Are you suggesting he shot multiple takes and combined them? It doesn't look like the sort of picture worth that sort of trouble.Happy to be proven wrong, but Occam's razor applies here.

  6. #16

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    Quote Originally Posted by Bill Burk View Post
    I get the feeling it is a composite photo, at the time I think photographers were struggling to stop movement and taking street scenes from upper balconies. This kind of shot was a daydream.
    I don't think so, there are a number of blurred people in the photo. Almost all of the people who are sharp are also looking at the camera, suggesting they knew the photographer was taking a photo. He might have even asked them to hold still a moment.

  7. #17
    Bill Burk's Avatar
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    I based my thoughts on just the photo alone, at small size, so I could easily be wrong...

    But a small aperture would require a long exposure. My initial thought was three staged photos combined (foreground, parked cart on the right, background), but taking Occam's razor to it, maybe it's two shots (foreground and background shot without moving the camera except to focus it).

    The biggest problem I see with making such a composite image is how to direct the people.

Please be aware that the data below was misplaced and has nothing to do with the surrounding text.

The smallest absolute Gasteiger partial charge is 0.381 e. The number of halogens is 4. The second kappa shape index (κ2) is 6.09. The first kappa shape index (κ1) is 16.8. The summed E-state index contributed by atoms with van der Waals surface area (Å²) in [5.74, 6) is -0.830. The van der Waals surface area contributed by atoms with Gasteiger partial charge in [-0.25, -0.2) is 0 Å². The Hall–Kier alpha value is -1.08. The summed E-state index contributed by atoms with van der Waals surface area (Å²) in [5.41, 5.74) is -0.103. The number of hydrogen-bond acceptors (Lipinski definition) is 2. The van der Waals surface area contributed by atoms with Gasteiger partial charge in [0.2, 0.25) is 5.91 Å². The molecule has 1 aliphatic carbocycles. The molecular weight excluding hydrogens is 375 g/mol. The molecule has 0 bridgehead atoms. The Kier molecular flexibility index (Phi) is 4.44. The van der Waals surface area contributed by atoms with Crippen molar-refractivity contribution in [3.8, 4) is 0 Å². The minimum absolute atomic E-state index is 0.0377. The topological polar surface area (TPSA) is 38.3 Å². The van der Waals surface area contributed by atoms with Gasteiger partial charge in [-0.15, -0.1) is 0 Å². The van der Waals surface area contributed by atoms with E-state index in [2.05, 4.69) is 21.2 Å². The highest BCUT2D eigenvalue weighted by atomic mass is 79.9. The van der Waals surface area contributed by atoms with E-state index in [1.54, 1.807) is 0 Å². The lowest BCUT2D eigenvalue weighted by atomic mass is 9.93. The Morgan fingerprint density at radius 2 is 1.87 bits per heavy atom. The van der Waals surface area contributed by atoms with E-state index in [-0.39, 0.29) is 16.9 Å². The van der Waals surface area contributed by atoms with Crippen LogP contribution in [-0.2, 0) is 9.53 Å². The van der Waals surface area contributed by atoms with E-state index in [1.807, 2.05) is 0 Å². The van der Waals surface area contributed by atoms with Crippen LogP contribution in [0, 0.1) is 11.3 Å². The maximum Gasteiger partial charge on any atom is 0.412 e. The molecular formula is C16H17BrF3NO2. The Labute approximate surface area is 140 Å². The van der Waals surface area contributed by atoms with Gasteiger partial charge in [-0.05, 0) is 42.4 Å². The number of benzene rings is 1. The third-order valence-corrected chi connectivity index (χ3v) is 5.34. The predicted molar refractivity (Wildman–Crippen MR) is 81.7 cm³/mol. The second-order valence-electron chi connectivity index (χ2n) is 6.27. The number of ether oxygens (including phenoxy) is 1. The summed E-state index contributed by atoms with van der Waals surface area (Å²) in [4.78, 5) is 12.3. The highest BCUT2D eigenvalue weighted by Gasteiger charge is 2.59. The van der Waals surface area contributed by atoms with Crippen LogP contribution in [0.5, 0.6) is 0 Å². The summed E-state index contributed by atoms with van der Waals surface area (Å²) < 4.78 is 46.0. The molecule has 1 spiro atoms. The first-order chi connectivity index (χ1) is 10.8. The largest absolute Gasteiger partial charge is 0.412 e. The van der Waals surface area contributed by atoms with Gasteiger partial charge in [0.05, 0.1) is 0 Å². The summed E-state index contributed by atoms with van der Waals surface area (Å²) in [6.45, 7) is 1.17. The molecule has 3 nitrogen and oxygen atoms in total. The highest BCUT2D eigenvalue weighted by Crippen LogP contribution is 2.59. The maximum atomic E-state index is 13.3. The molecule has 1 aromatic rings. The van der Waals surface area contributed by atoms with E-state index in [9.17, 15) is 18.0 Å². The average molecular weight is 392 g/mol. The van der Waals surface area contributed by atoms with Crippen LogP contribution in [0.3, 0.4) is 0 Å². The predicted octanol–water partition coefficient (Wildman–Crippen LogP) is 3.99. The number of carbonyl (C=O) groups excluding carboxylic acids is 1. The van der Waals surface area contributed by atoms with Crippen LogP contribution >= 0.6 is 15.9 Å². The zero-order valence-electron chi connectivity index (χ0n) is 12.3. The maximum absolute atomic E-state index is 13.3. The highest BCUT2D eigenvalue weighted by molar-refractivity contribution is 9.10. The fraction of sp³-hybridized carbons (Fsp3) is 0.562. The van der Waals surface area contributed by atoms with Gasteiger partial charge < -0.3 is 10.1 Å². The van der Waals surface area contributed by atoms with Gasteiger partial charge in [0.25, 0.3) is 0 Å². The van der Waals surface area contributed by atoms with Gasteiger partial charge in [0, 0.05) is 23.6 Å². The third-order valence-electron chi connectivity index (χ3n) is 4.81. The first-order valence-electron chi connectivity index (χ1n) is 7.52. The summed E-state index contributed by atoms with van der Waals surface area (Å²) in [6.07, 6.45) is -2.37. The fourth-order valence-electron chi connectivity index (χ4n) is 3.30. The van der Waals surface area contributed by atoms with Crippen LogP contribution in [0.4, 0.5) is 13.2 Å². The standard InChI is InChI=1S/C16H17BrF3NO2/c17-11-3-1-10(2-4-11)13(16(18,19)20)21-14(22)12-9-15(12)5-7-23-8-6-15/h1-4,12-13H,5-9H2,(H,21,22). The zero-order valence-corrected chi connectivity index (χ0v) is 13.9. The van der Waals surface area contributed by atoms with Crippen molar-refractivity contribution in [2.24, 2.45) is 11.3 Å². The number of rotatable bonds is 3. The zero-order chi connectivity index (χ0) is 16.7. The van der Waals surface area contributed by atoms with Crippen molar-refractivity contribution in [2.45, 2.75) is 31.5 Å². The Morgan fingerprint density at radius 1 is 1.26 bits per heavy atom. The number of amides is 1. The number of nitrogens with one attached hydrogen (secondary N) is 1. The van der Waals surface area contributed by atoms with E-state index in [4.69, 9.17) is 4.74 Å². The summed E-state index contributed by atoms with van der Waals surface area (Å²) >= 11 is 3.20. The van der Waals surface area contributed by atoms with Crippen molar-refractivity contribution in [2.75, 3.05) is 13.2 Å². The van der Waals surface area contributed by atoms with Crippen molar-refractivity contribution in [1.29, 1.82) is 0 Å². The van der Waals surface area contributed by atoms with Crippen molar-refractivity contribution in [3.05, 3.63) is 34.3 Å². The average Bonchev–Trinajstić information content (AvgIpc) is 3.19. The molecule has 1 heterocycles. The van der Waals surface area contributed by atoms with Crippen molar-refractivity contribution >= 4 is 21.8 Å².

I think he took the first shot to capture the foreground. Carefully arranged to leave visible street pavement (room to cut and paste). Then he'd only need to shoo some people out of the foreground - street side. This way he has a natural place to cut his outline. The fruit boxes don't move, so he can take the outline there. The street side is the only place where there would be a challenge. Nothing a little negative retouching couldn't remedy in case a blurry head stuck out.

    Of course even Occam's razor dictates that he had to have an assistant and bullhorn yelling at people and telling them to look natural and stand still.

    Photographer clearly wanted to demonstrate mastery of taking pictures of large groups of people. Probably has some darkroom mastery as well. He wanted a photograph nobody else could easily copy.

  8. #18
    Bob Carnie's Avatar
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    I spent some time looking at both pictures on the screen to see if indeed it was the same street.
    its funny how the first image has better verticals so I suspect it was a large format camera.